Research Assistant Professor
University of New Mexico
Department of Anthropology
The Hidden Lives of Female Apes
Monday, March 22, 2010
Science I 149, 5:00 PM
Rescheduled for Friday, May 7, 2010
Biology department seminar
Science 3 room 214, 4:00 PM
Until recently, the factors that shape the life histories and social relationships of female apes have been poorly understood in comparison with their male counterparts and with females in other well-studied primates. Female dispersal, slow reproductive rates, and weak sociality have not only constrained observation times but have confounded interpretation through common primate socioecological models. Nonetheless, there are reasons to believe that female apes, through shared heritage and common reproductive and social constraints can provide essential information about the evolution of human female social interactions. This is an area of research which is itself rapidly evolving, and recent studies utilizing hormonal and genetic data and new models for evaluating long-term social and affiliative relationships reveal that female apes negotiate a complex environment of high energetic demand and challenging social pressures. In this presentation, I will discuss the causes and consequences of subtle competitive and cooperative social relationships among females, the selective importance of which have heretofore been underestimated. I will additionally explore sexual conflict between males and females, emphasizing the ways in which new studies challenge overly simplistic models of selective and coercive behavior.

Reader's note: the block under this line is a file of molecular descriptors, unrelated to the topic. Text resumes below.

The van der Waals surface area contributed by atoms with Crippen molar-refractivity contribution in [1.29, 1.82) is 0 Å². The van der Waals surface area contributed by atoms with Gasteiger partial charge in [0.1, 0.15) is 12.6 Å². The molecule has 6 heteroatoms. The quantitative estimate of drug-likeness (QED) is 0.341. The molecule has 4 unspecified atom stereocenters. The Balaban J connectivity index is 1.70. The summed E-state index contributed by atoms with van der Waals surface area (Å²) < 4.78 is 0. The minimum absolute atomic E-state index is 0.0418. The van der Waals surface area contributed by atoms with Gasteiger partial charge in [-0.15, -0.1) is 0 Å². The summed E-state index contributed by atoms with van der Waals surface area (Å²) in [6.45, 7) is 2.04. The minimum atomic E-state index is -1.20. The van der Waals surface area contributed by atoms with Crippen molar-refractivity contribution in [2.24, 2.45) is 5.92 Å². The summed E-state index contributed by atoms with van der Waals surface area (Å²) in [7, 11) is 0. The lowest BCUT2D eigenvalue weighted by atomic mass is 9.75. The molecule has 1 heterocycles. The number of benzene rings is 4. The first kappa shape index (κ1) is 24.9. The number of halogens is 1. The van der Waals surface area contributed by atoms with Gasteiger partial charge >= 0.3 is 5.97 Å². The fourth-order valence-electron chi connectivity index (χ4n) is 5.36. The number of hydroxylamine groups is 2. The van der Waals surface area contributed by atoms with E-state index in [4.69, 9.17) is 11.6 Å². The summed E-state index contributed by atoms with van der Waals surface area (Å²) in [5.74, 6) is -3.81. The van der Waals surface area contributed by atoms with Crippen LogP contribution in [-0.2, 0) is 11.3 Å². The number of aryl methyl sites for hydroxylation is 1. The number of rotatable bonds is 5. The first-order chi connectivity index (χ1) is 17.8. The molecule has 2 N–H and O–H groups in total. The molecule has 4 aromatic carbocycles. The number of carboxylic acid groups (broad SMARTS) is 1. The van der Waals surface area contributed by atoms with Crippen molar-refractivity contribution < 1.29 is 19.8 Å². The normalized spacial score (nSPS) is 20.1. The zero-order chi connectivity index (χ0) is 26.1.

Melissa Emery Thompson received her PhD from Harvard University in 2005 with a dissertation entitled “Endocrinology and Ecology of Wild Female Chimpanzee Reproduction”. She has conducted field work with three wild chimpanzee populations in Uganda and Tanzania, as well as with captive and sanctuary chimpanzees, and is currently working with international collaborations on the reproductive ecology and life history of orangutans and on the biodemography of health and aging in South American foragers. After conducting post-doctoral work at Harvard and Boston Universities, she joined the Department of Anthropology at University of New Mexico, where she is a Research Assistant Professor and Co-Director of the Hominoid Reproductive Ecology Laboratory.